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« Quote of the day, Boyd edition | Main | Would you want to let this man near your pension? »
Tuesday
Jul282015

Spanish fail to fly

Interesting news from Spain, where it has been revealed that the country has failed to install a single megawatt of wind power capacity in the last six months. This comes after managing just 27 MW in 2014.

This makes the country's plans to put a further 5000 MW in place by 2020 look just a tad optimistic.

(Link to Spanish language article)

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Reader Comments (13)

No surprise in a country that cannot pay the existing wind and solar subsidies and has massive unemployment - a bit like Greece.
Deficit of €30bn.

Jul 28, 2015 at 1:50 PM | Registered CommenterPhillip Bratby

".... a further 5000 MW in place by 2020 look just a tad optimistic."

It was always quixotic

Jul 28, 2015 at 2:00 PM | Registered CommenterGreen Sand

The first subsidy-free Spanish project - Cordal de Montouto, in the State of Galicia - started operating in March.

The 6-turbine scheme is owned by Gas Natural Fenosa (GNF). Galicia is Spain’s windiest region. Salvador Gabarró, president of GNF, says that a capacity factor (or load factor) of 34.2% is needed for an onshore wind turbine to be cost effective.

This puts UK schemes in perspective: I don't think any English schemes have recorded a 34% LF. Nor have many in Scotland or offshore.

Jul 28, 2015 at 2:04 PM | Unregistered CommenterBillB

It is excellent news that following wholescale fraud, the Spanish Government has reprioritised the importance of unreliable power.

It is interesting to note how national governments can do away with unnecessary uneconomic vanity expenditure, and no one misses out, apart from those who benefit from the excess profits of unnecessary uneconomic vanity expenditure, particularly those that manufactured and rigged the artificial legislative market in the first place.

Jul 28, 2015 at 2:08 PM | Unregistered Commentergolf charlie

When I had a business I ran the numbers after 4 years and realised that I would be bankrupt in 10....So I quit.
It was not very complicated: infrastructure replacement, fuel, pension, living cost, complying with increasing regulation, area constraints etc etc. How is it that Governments cannot seem to do these simple calculations and quit their dumbass policies before they bankrupt the economy.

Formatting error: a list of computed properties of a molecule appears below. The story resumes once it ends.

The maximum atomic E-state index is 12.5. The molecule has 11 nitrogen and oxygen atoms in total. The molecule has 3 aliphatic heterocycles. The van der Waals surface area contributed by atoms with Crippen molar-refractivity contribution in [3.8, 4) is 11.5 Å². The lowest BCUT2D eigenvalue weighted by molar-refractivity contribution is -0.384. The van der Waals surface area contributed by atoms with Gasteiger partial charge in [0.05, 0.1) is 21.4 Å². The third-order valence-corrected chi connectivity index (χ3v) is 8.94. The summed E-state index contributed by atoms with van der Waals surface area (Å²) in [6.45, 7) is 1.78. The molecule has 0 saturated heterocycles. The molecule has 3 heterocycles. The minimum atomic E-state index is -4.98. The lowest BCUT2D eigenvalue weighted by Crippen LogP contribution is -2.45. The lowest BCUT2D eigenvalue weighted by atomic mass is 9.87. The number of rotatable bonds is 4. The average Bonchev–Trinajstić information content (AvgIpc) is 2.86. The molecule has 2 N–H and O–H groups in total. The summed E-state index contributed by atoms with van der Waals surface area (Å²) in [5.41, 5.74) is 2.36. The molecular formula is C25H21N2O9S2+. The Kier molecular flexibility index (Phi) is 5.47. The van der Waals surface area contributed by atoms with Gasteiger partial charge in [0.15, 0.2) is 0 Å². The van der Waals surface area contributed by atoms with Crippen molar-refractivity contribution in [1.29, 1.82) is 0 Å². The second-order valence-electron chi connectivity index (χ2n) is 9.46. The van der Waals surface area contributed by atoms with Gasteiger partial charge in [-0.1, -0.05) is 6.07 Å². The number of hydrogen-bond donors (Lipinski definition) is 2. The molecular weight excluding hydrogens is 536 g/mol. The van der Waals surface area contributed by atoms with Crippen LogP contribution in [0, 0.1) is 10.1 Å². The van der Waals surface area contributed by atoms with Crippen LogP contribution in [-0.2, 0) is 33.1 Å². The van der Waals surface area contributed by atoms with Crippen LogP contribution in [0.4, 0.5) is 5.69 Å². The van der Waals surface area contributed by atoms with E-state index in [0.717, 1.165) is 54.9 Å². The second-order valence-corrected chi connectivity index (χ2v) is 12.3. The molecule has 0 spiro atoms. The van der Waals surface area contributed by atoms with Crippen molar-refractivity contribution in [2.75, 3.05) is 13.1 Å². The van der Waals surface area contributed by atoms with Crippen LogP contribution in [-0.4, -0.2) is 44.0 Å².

Jul 28, 2015 at 2:47 PM | Unregistered CommenterIvor Ward

When you have an unviable industry and you remove the subsidies, inevitably the industry will die. Or put another way, if you empty the trough, the pigs will die.

Jul 28, 2015 at 3:11 PM | Registered CommenterPhillip Bratby

The whole project sprouted as if from the effects of agaric.

Jul 28, 2015 at 3:26 PM | Unregistered Commentermichael hart

In Spain the subsidies are paid pout of general taxation. So when the Spanish Government runs out of taxpayers' money it has to stop paying the subsidies. In the UK subsidies are paid out of consumers' electricity bills, So the Government can carry on forcing the subsidies to be paid and then blame the big six electricity companies.

Jul 28, 2015 at 4:30 PM | Registered CommenterPhillip Bratby

After demanding guaranteed profit for the life of each installation, the wind industry notes that 70% of Spain's 20,266 turbines are near end of life at beyond 15 or 20 years old and must be replaced.
Could costs have risen in the last two decades? Is this a mutant variant of the Irish Pig Carousel?

Article mentions that electricity demand has started to rise again in Spain. Surely they can borrow Segolene Royal to crash energy consumption by 50% in the next 35 years?

http://www.euractiv.com/sections/energy/french-energy-transition-debate-heats-308920

Jul 28, 2015 at 7:03 PM | Unregistered CommenterBetapug

I just spent two delightful weeks in Mallorca. You'd think with their wall-to-wall sunshine (more hours per day in winter than Scotland gets in summer) the place would be littered with domestic photovoltaic installations. I saw one.
No subsidies = nobody installs it, except perhaps the nerds or the rich.
Same in Portugal, my colleague went there for his holiday: no subsidies, so no domestic PV to be seen.
Contrast this with Scotland - a lot further north, with filthy weather and not enough sunshine, but generous subsidies, so domestic PV installations all over the place, sucking money off the poor and giving it to the better off.
How do I help to end this fraud?

Jul 28, 2015 at 9:33 PM | Unregistered Commentermorebeerplease

Phillip

"if you empty the trough, the pigs will die"

I now have a nice mental picture of a much-slimmed Gummer and Yeo snuffling about in the mud for scraps, with a rusting trough on its side nearby. If only.

Jul 29, 2015 at 10:33 AM | Registered Commenterjamesp

Here in Ontario, Canada:

"At 4 pm on hottest day of year, Nuclear power providing 49% of Ontario's electricity. Hydro 24%. Gas 22%. Wind 4%. Biofuel 0.4% Solar 0.3%."

https://twitter.com/sunlorrie/status/626519720322277376

Oh, and that 24% Hydro would be 24% without wind, as the Hydro producers allow water to go over the dam, because the 4% wind producers have a guaranteed buyer...

Jul 30, 2015 at 2:36 PM | Unregistered CommenterCaligulaJones

Sorry, that should have been "... that 24% Hydro would be 28% without wind...".

Jul 30, 2015 at 3:28 PM | Unregistered CommenterCaligulaJones

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